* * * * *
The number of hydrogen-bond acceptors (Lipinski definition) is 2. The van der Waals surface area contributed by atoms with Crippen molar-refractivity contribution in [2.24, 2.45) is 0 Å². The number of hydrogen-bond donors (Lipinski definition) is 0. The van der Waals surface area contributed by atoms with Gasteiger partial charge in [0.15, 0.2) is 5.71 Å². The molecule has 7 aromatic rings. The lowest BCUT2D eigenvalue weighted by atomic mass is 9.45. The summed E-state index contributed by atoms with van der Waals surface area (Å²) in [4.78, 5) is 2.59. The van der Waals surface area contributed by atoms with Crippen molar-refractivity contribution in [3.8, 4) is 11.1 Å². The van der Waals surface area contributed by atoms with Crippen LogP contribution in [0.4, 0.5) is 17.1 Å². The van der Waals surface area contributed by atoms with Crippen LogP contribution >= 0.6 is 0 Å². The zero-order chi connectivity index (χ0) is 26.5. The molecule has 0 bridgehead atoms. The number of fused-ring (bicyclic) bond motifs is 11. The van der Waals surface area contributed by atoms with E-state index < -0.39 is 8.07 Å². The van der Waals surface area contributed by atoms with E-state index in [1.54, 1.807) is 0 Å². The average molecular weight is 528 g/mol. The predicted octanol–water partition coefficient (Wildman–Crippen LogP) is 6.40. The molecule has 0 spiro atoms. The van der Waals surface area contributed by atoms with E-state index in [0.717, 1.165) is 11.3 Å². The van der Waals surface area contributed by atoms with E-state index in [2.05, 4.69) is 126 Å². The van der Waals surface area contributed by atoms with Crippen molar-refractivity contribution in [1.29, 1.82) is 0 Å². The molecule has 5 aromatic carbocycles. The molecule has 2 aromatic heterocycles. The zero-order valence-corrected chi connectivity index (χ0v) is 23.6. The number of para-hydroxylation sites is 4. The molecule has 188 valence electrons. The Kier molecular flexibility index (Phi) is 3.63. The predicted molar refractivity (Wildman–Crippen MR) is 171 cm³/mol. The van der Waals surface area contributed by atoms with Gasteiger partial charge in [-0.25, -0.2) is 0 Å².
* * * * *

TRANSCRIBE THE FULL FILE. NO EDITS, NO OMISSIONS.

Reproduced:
The number of hydrogen-bond acceptors (Lipinski definition) is 2. The van der Waals surface area contributed by atoms with Crippen molar-refractivity contribution in [2.24, 2.45) is 0 Å². The number of hydrogen-bond donors (Lipinski definition) is 0. The van der Waals surface area contributed by atoms with Gasteiger partial charge in [0.15, 0.2) is 5.71 Å². The molecule has 7 aromatic rings. The lowest BCUT2D eigenvalue weighted by atomic mass is 9.45. The summed E-state index contributed by atoms with van der Waals surface area (Å²) in [4.78, 5) is 2.59. The van der Waals surface area contributed by atoms with Crippen molar-refractivity contribution in [3.8, 4) is 11.1 Å². The van der Waals surface area contributed by atoms with Crippen LogP contribution in [0.4, 0.5) is 17.1 Å². The van der Waals surface area contributed by atoms with Crippen LogP contribution >= 0.6 is 0 Å². The zero-order chi connectivity index (χ0) is 26.5. The molecule has 0 bridgehead atoms. The number of fused-ring (bicyclic) bond motifs is 11. The van der Waals surface area contributed by atoms with E-state index < -0.39 is 8.07 Å². The van der Waals surface area contributed by atoms with E-state index in [1.54, 1.807) is 0 Å². The average molecular weight is 528 g/mol. The predicted octanol–water partition coefficient (Wildman–Crippen LogP) is 6.40. The molecule has 0 spiro atoms. The van der Waals surface area contributed by atoms with E-state index in [0.717, 1.165) is 11.3 Å². The van der Waals surface area contributed by atoms with E-state index in [2.05, 4.69) is 126 Å². The van der Waals surface area contributed by atoms with Crippen molar-refractivity contribution in [1.29, 1.82) is 0 Å². The molecule has 5 aromatic carbocycles. The molecule has 2 aromatic heterocycles. The zero-order valence-corrected chi connectivity index (χ0v) is 23.6. The number of para-hydroxylation sites is 4. The molecule has 188 valence electrons. The Kier molecular flexibility index (Phi) is 3.63. The predicted molar refractivity (Wildman–Crippen MR) is 171 cm³/mol. The van der Waals surface area contributed by atoms with Gasteiger partial charge in [-0.25, -0.2) is 0 Å².